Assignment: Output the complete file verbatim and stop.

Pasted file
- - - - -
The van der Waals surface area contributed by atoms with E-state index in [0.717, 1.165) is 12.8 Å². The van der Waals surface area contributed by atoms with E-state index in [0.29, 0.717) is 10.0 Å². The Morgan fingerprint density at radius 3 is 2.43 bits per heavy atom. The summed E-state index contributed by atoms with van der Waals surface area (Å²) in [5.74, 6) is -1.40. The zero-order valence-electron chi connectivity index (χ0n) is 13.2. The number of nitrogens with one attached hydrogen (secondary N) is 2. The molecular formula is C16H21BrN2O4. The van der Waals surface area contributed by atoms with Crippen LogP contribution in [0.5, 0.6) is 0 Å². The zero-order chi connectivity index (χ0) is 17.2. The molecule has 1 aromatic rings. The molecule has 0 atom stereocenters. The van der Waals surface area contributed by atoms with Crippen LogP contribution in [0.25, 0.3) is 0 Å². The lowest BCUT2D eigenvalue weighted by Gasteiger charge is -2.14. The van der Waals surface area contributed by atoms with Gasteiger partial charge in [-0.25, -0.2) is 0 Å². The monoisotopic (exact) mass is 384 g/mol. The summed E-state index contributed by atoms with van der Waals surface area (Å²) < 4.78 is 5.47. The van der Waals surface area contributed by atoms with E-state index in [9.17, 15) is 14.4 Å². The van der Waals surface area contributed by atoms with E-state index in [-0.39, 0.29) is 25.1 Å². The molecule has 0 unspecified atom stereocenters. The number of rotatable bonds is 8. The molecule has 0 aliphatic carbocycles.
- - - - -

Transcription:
The van der Waals surface area contributed by atoms with E-state index in [0.717, 1.165) is 12.8 Å². The van der Waals surface area contributed by atoms with E-state index in [0.29, 0.717) is 10.0 Å². The Morgan fingerprint density at radius 3 is 2.43 bits per heavy atom. The summed E-state index contributed by atoms with van der Waals surface area (Å²) in [5.74, 6) is -1.40. The zero-order valence-electron chi connectivity index (χ0n) is 13.2. The number of nitrogens with one attached hydrogen (secondary N) is 2. The molecular formula is C16H21BrN2O4. The van der Waals surface area contributed by atoms with Crippen LogP contribution in [0.5, 0.6) is 0 Å². The zero-order chi connectivity index (χ0) is 17.2. The molecule has 1 aromatic rings. The molecule has 0 atom stereocenters. The van der Waals surface area contributed by atoms with Crippen LogP contribution in [0.25, 0.3) is 0 Å². The lowest BCUT2D eigenvalue weighted by Gasteiger charge is -2.14. The van der Waals surface area contributed by atoms with Gasteiger partial charge in [-0.25, -0.2) is 0 Å². The monoisotopic (exact) mass is 384 g/mol. The summed E-state index contributed by atoms with van der Waals surface area (Å²) < 4.78 is 5.47. The van der Waals surface area contributed by atoms with E-state index in [9.17, 15) is 14.4 Å². The van der Waals surface area contributed by atoms with E-state index in [-0.39, 0.29) is 25.1 Å². The molecule has 0 unspecified atom stereocenters. The number of rotatable bonds is 8. The molecule has 0 aliphatic carbocycles.